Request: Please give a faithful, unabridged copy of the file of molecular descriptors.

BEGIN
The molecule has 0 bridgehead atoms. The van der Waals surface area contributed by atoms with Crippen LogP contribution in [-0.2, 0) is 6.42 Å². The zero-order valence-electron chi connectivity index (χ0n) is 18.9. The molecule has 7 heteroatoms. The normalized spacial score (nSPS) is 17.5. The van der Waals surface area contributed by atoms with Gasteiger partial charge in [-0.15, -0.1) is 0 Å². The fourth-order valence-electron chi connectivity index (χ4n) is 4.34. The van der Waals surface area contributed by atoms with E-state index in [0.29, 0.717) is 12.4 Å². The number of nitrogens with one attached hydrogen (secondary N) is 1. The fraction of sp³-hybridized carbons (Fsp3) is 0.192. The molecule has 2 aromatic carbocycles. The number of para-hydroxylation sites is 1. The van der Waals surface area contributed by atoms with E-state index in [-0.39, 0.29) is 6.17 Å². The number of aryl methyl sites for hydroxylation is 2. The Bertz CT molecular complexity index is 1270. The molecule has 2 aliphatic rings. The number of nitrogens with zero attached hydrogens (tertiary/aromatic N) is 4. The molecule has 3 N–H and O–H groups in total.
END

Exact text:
The molecule has 0 bridgehead atoms. The van der Waals surface area contributed by atoms with Crippen LogP contribution in [-0.2, 0) is 6.42 Å². The zero-order valence-electron chi connectivity index (χ0n) is 18.9. The molecule has 7 heteroatoms. The normalized spacial score (nSPS) is 17.5. The van der Waals surface area contributed by atoms with Gasteiger partial charge in [-0.15, -0.1) is 0 Å². The fourth-order valence-electron chi connectivity index (χ4n) is 4.34. The van der Waals surface area contributed by atoms with E-state index in [0.29, 0.717) is 12.4 Å². The number of nitrogens with one attached hydrogen (secondary N) is 1. The fraction of sp³-hybridized carbons (Fsp3) is 0.192. The molecule has 2 aromatic carbocycles. The number of para-hydroxylation sites is 1. The van der Waals surface area contributed by atoms with E-state index in [-0.39, 0.29) is 6.17 Å². The number of aryl methyl sites for hydroxylation is 2. The Bertz CT molecular complexity index is 1270. The molecule has 2 aliphatic rings. The number of nitrogens with zero attached hydrogens (tertiary/aromatic N) is 4. The molecule has 3 N–H and O–H groups in total.